The art of Brexploitation

Did you get it yet?

You know, the one thing you didn’t wish for during this season of goodwill – the price hike.

“We’re sorry to inform you that next year, owing to [insert reason], we have regrettably been forced to raise our rates.”

A butterfly flaps its wings in Timbuktu and next thing you know, the price of a new car has shot through the roof. You sit there wondering how the hell these two facts are related and it slowly dawns on you that while some companies thrive in times of uncertainty, others are just waiting for an opportunity to stick it to you and make you feel even less positive about the future of the human race.

It’s fine; we all understand that companies need to make a profit. Profit is good, but excessive and unwarranted profit isn’t.

There is a big difference between making an honest profit, which can be defined as the difference between the amount earned and the amount spent in buying, operating, or producing something, and profiteering, which is defined as a person or company who makes or seeks to make an excessive or unfair profit.

Martin Shkreli is the poster child for this type of opportunistic, screw-you profiteering. The now infamous “entrepreneur and pharmaceutical exec” obtained the manufacturing license for the antiparasitic drug Daraprim and raised its price by a factor of 56, leading him to be referred to by media as the “most hated man in America”.

And Shkreli is just one of thousands of profiteers who prey on the unsuspecting public with the aim of making a quick few million.

How about educational book publishers who collude to fix the prices of books that are essential to completing a qualification? That’s a quick lesson to learn for the future generation. Why don’t we all become educational book publishers when we graduate?

For women, there’s the feminine hygiene issue. Why are these products so expensive? Because we allow these companies to get away with it with barely a whimper from the buying public. We just put up and shut up.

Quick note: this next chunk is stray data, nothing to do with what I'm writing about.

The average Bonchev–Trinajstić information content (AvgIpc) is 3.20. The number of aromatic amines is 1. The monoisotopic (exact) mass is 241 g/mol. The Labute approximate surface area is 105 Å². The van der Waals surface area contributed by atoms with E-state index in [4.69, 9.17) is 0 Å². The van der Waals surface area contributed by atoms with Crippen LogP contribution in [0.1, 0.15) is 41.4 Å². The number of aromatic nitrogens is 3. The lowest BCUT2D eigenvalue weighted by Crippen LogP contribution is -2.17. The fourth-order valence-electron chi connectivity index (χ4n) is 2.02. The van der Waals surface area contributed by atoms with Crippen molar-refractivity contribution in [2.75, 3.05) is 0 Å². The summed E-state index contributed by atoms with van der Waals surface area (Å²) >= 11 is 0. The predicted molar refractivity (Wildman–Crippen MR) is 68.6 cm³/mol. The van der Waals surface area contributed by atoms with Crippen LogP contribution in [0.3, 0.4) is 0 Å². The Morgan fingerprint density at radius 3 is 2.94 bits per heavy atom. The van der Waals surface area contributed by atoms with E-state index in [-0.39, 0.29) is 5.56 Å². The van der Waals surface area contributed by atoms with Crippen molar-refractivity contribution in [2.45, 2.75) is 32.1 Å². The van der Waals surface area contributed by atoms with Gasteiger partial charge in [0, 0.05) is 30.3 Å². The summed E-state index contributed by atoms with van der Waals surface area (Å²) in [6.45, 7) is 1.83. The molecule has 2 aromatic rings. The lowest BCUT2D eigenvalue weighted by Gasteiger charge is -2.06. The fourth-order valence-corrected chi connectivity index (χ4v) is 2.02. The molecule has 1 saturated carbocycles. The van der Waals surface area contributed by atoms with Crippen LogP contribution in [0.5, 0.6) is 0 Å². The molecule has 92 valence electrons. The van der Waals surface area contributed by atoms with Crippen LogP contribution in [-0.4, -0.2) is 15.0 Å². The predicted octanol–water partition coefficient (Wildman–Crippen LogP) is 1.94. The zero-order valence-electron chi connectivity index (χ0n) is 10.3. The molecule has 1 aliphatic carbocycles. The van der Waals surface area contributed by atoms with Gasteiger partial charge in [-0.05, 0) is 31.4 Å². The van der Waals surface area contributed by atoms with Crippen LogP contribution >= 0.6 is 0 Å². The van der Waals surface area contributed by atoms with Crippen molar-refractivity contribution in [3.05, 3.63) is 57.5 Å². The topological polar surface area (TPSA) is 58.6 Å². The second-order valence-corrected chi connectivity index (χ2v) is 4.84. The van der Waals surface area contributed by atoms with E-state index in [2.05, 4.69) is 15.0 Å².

Admittedly, the pharmaceutical industry is the champ of price gouging or profiteering. Cancer drugs that help to prolong the life of a patient get exponentially higher, the more desperate the end user. Over here in the UK, Pfizer has just earned the wrath of the consumer watchdog for gouging the NHS for its epilepsy drug Epanutin – and there’s a big fine coming for them next year.

But there are some great examples closer to home, or work.

How about Brexploitation? Microsoft recently announced that the price of its Azure cloud service was going up 22% from January.

22%.

For cloud services.

Their justification?

“Microsoft is announcing British pound changes to harmonise its prices for enterprise software and cloud services within the EU/ European Free Trade Agreement region.”

Really. Hmm.

Do I have an option?

No, not really. Well you do have one, just bend over…

Most of the major IT hardware players have raised their prices recently including HPE, HP, Dell, Fujitsu, Asus, and Lenovo.

And then there’s Unilever sticking it to millions of loyal British consumers of Marmite by blaming the devaluation of the pound for an increase in price, which is interesting, given that it’s a British-made product. Too many companies are jumping on the bandwagon and using the flimsiest of excuses to feather their nests.

But not us.

At Wiles Greenworld Systems, we love profit but we know we’ve got to work hard to earn your trust and your budget and in uncertain times, you can depend on us to do the right thing.

You will be a rich person in 2017 if you get £1 for every time someone used Brexit, or Trump, or the Dollar/Pound/Euro exchange rate as a reason for increased prices.

But we refuse to be drawn into this charade. If you have been exposed to a Brexploitative price rise on your office supplies or hardware, then you should come and talk to us.

You won’t find any creative budget hike excuses, just simple, down-to-earth pricing and a quality service because to us, every penny has to be earned.


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